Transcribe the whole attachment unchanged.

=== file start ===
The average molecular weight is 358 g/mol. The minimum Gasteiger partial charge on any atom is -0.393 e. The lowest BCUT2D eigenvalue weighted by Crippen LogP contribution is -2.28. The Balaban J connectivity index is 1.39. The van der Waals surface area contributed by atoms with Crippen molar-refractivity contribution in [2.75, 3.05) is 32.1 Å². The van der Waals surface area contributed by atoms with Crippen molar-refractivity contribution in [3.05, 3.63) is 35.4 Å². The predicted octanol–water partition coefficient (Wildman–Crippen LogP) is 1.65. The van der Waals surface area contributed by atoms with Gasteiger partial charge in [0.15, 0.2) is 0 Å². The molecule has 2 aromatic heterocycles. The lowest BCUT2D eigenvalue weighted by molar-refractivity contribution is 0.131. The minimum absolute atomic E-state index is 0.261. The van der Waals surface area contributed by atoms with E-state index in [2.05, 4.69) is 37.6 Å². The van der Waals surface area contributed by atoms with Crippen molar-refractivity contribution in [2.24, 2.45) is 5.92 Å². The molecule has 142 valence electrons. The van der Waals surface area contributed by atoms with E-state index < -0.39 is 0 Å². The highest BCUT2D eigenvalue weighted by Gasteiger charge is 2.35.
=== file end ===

The average molecular weight is 358 g/mol. The minimum Gasteiger partial charge on any atom is -0.393 e. The lowest BCUT2D eigenvalue weighted by Crippen LogP contribution is -2.28. The Balaban J connectivity index is 1.39. The van der Waals surface area contributed by atoms with Crippen molar-refractivity contribution in [2.75, 3.05) is 32.1 Å². The van der Waals surface area contributed by atoms with Crippen molar-refractivity contribution in [3.05, 3.63) is 35.4 Å². The predicted octanol–water partition coefficient (Wildman–Crippen LogP) is 1.65. The van der Waals surface area contributed by atoms with Gasteiger partial charge in [0.15, 0.2) is 0 Å². The molecule has 2 aromatic heterocycles. The lowest BCUT2D eigenvalue weighted by molar-refractivity contribution is 0.131. The minimum absolute atomic E-state index is 0.261. The van der Waals surface area contributed by atoms with E-state index in [2.05, 4.69) is 37.6 Å². The van der Waals surface area contributed by atoms with Crippen molar-refractivity contribution in [2.24, 2.45) is 5.92 Å². The molecule has 142 valence electrons. The van der Waals surface area contributed by atoms with E-state index < -0.39 is 0 Å². The highest BCUT2D eigenvalue weighted by Gasteiger charge is 2.35.